The Israeli and Lebanese contestants met at the Miss Universe contest. What happened next will (not) amaze you. They did what most people would do and took a selfie, together with Miss Japan and Miss Slovenia.
Following angry criticism from her homeland, Miss Lebanon claimed she was photobombed by the Israeli.
Is this true and how did Miss Egypt respond to the scandal?
Despite the relative calmness of the Israel-Lebanon border in recent years, the countries are still officially at war and consider each other enemy states.
The two young women, Doron Matalon and Saly Greige, did not let politics get in their way and seemed quite happy to pose together for a selfie.
All that changed when Matalon posted the photo on her Instagram account. Outraged by the actions of their representative, many Lebanese people and media outlets launched a fierce attack against Greige.
In an attempt to regain the support of her country and appease critics, she uploaded a cropped version of the photo along with the following message:
“To all my supporters and Lebanese citizens, I would like to thank you indeed for your continuous support of Miss Lebanon at the Miss Universe contest…
The truth behind the photo, since the first day of my arrival to participate to Miss universe,I was very cautious to avoid being in any photo or communication with Miss isreal, who tried several times to take a photo with me.
I was having a photo with Miss Japan, Miss Slovenia, suddenly Miss Israel jumped in and took a selfie, and uploaded it on her social media.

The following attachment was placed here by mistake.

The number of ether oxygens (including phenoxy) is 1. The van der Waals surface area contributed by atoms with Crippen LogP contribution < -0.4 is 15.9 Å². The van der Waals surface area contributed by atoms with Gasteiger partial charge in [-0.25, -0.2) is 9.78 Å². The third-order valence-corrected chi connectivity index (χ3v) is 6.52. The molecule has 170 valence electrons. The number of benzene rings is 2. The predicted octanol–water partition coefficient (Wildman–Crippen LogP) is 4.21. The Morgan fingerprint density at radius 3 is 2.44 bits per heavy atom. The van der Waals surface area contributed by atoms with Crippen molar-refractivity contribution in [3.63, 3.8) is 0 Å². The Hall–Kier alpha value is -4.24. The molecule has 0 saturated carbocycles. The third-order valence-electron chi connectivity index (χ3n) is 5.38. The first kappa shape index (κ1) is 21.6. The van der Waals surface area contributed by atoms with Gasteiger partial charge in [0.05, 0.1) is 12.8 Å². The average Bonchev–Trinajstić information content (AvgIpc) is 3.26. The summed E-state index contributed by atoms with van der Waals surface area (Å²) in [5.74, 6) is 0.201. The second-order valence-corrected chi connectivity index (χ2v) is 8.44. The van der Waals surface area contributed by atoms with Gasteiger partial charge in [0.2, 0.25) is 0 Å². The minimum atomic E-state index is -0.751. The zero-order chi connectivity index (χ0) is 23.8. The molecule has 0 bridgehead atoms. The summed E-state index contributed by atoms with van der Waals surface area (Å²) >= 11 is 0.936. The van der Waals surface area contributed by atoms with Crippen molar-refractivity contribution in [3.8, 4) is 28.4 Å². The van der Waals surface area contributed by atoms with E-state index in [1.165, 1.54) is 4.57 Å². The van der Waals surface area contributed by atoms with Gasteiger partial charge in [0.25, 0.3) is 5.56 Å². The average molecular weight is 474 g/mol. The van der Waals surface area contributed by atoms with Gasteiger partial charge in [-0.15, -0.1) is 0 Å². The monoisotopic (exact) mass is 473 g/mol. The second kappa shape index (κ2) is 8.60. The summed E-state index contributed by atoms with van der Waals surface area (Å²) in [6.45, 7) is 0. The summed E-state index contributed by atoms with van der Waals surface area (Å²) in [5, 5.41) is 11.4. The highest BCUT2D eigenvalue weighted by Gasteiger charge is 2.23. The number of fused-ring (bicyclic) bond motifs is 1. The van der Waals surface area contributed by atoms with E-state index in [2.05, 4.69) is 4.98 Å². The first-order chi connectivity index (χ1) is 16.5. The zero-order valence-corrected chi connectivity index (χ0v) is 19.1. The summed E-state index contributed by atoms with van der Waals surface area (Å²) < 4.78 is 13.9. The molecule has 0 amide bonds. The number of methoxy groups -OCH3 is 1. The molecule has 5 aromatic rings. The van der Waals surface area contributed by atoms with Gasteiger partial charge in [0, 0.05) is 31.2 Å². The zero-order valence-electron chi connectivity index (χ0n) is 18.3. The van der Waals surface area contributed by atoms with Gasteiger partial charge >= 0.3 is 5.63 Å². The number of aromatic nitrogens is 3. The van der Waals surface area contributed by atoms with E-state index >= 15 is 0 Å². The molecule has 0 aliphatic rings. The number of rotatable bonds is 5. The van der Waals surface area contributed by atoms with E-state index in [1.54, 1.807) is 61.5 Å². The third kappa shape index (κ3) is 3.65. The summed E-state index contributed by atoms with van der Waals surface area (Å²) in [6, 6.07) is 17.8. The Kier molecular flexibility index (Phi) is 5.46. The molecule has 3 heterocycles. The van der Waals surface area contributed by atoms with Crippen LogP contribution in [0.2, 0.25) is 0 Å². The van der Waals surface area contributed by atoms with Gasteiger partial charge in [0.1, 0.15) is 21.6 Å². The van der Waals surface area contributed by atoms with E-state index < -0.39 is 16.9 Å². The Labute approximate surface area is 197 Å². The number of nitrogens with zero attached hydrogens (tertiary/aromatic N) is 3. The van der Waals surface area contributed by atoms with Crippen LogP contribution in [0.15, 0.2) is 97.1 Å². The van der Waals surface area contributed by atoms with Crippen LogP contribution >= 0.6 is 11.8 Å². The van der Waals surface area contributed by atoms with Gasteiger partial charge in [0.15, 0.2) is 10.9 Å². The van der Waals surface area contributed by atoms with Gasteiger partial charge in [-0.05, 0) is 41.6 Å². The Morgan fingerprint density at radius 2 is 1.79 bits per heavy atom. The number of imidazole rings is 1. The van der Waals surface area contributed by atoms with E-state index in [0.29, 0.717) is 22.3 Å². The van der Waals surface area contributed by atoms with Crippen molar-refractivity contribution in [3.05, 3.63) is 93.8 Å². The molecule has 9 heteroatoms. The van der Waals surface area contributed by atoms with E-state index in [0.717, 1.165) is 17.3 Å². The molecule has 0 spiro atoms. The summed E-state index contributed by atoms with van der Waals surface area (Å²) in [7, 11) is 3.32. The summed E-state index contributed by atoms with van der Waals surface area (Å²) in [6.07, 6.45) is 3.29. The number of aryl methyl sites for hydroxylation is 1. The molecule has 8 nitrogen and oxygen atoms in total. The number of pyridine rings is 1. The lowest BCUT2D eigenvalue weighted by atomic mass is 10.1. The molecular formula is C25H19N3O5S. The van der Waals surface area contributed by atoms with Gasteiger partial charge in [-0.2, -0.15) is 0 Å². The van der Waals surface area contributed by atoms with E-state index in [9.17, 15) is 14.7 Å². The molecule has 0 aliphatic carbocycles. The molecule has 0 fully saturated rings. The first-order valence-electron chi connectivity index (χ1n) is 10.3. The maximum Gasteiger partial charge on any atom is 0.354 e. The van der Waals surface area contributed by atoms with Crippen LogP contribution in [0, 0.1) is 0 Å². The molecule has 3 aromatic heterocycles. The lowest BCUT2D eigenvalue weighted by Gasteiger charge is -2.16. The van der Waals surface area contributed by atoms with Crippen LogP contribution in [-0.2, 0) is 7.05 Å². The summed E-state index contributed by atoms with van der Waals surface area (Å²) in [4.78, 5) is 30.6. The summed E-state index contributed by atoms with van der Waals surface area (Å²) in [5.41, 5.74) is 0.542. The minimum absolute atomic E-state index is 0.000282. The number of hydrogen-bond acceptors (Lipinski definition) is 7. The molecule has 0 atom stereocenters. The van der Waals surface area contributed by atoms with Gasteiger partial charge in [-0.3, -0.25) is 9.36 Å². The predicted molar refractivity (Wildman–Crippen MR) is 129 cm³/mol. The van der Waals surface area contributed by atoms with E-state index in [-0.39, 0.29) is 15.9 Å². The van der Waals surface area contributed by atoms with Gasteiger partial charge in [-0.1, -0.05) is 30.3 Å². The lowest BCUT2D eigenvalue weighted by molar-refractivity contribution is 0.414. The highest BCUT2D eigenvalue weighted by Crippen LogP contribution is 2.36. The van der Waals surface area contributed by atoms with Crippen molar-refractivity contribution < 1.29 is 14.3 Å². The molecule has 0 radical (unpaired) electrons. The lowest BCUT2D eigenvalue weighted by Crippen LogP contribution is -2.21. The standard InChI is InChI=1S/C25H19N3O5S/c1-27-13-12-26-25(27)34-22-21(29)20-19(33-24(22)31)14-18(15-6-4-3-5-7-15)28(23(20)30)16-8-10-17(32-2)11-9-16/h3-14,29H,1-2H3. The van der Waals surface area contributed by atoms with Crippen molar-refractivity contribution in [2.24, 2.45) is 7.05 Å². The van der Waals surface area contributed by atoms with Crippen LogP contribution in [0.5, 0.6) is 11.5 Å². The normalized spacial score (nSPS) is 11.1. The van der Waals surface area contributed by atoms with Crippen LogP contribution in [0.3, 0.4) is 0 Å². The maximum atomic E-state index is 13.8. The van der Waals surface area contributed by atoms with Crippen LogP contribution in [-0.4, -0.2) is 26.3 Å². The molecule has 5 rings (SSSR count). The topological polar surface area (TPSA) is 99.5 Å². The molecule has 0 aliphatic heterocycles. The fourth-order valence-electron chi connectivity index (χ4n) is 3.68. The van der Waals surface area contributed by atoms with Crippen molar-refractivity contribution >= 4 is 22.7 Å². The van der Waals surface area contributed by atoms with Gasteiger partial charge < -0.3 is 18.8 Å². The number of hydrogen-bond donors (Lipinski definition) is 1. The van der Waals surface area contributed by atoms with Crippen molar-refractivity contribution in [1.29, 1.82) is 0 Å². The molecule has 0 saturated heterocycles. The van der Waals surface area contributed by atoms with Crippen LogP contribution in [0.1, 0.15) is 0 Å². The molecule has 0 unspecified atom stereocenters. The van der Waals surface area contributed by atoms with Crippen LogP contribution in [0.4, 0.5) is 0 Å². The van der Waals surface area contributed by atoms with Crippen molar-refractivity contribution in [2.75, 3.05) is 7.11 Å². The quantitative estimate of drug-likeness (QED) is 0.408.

This is what happened and I hope to have your full support in the Miss Universe contest”
While some people found her explanation satisfactory, not everybody was convinced.
Lebanese TV station Al Jadeed wondered sarcastically how come Miss Lebanon listed reading as one of her hobbies, yet failed to read any of the books that mention Israel is their enemy.
Additionally, the cropped image and message uploaded by Miss Lebanon lead to comments asking why she is running for Miss Universe if she can’t get along with a contestant from another country.
Israel’s Doron Matalon also responded to the drama caused by the selfie, posting a link to an article about the international incident along with her own message:
“It doesn’t surprise me, but it still makes me sad. Too bad you can not put the hostility out of the game, only for three weeks of an experience of a lifetime that we can meet girls from around the world and also from the neighboring country.”
Ever since this story made headlines Miss Egypt has also been avoiding Miss Israel, per orders received “from high above”. This is despite the fact that Israel and Egypt signed a peace treaty 36 years ago, and that they have already posed for at least four joined photos.
According to the New York Post, the Lebanese government will be launching an investigation in the matter and may strip Miss Lebanon of her crown. The newspapers mentions that was the fate of 1993’s Miss Lebanon after AFP distributed a photo of her “smiling arm-in-arm with her Israeli contender”.
While Greige’s explanation sounds more like a lame excuse, I can’t blame her (or the Egyptian contestant) for her behavior. Anything she says or does will affect her after the contest is over, and as much as the organizers of Miss Universe might want it to be true, this is probably not where the next peace treaty will be signed.
All photos, unless otherwise stated, from Matalon’s Instagram account.